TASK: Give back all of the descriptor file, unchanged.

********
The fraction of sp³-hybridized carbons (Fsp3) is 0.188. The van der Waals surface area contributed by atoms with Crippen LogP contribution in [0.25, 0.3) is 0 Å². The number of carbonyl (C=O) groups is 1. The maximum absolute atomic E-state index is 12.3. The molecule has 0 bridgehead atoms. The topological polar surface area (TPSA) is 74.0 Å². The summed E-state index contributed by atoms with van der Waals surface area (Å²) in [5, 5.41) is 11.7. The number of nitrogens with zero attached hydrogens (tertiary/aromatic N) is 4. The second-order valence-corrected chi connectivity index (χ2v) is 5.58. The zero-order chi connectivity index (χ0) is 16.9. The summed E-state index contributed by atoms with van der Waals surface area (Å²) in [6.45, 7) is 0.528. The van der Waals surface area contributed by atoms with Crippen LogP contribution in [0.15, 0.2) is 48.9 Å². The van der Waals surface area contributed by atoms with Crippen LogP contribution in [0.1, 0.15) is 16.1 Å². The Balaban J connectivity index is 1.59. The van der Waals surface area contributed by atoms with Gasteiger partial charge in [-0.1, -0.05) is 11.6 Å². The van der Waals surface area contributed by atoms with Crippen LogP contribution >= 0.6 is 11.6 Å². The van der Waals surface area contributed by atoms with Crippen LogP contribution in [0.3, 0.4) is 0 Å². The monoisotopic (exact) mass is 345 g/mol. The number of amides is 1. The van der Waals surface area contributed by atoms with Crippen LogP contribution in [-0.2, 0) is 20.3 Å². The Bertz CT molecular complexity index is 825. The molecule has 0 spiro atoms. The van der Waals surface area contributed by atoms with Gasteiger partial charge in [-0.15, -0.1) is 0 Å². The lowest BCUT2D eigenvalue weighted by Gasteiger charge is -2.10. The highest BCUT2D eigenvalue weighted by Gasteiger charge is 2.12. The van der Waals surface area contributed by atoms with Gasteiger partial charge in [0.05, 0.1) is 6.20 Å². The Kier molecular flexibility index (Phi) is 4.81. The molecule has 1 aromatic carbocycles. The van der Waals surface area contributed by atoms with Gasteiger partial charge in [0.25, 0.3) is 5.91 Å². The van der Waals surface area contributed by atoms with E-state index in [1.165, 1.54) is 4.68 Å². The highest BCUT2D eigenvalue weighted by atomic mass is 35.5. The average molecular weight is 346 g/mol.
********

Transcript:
The fraction of sp³-hybridized carbons (Fsp3) is 0.188. The van der Waals surface area contributed by atoms with Crippen LogP contribution in [0.25, 0.3) is 0 Å². The number of carbonyl (C=O) groups is 1. The maximum absolute atomic E-state index is 12.3. The molecule has 0 bridgehead atoms. The topological polar surface area (TPSA) is 74.0 Å². The summed E-state index contributed by atoms with van der Waals surface area (Å²) in [5, 5.41) is 11.7. The number of nitrogens with zero attached hydrogens (tertiary/aromatic N) is 4. The second-order valence-corrected chi connectivity index (χ2v) is 5.58. The zero-order chi connectivity index (χ0) is 16.9. The summed E-state index contributed by atoms with van der Waals surface area (Å²) in [6.45, 7) is 0.528. The van der Waals surface area contributed by atoms with Crippen LogP contribution in [0.15, 0.2) is 48.9 Å². The van der Waals surface area contributed by atoms with Crippen LogP contribution in [0.1, 0.15) is 16.1 Å². The Balaban J connectivity index is 1.59. The van der Waals surface area contributed by atoms with Gasteiger partial charge in [-0.1, -0.05) is 11.6 Å². The van der Waals surface area contributed by atoms with Crippen LogP contribution >= 0.6 is 11.6 Å². The van der Waals surface area contributed by atoms with Crippen LogP contribution in [0.3, 0.4) is 0 Å². The monoisotopic (exact) mass is 345 g/mol. The number of amides is 1. The van der Waals surface area contributed by atoms with Crippen LogP contribution in [-0.2, 0) is 20.3 Å². The Bertz CT molecular complexity index is 825. The molecule has 0 spiro atoms. The van der Waals surface area contributed by atoms with Gasteiger partial charge in [-0.15, -0.1) is 0 Å². The lowest BCUT2D eigenvalue weighted by Gasteiger charge is -2.10. The highest BCUT2D eigenvalue weighted by Gasteiger charge is 2.12. The van der Waals surface area contributed by atoms with Gasteiger partial charge in [0.05, 0.1) is 6.20 Å². The Kier molecular flexibility index (Phi) is 4.81. The molecule has 1 aromatic carbocycles. The van der Waals surface area contributed by atoms with Gasteiger partial charge in [0.25, 0.3) is 5.91 Å². The van der Waals surface area contributed by atoms with E-state index in [1.165, 1.54) is 4.68 Å². The highest BCUT2D eigenvalue weighted by atomic mass is 35.5. The average molecular weight is 346 g/mol.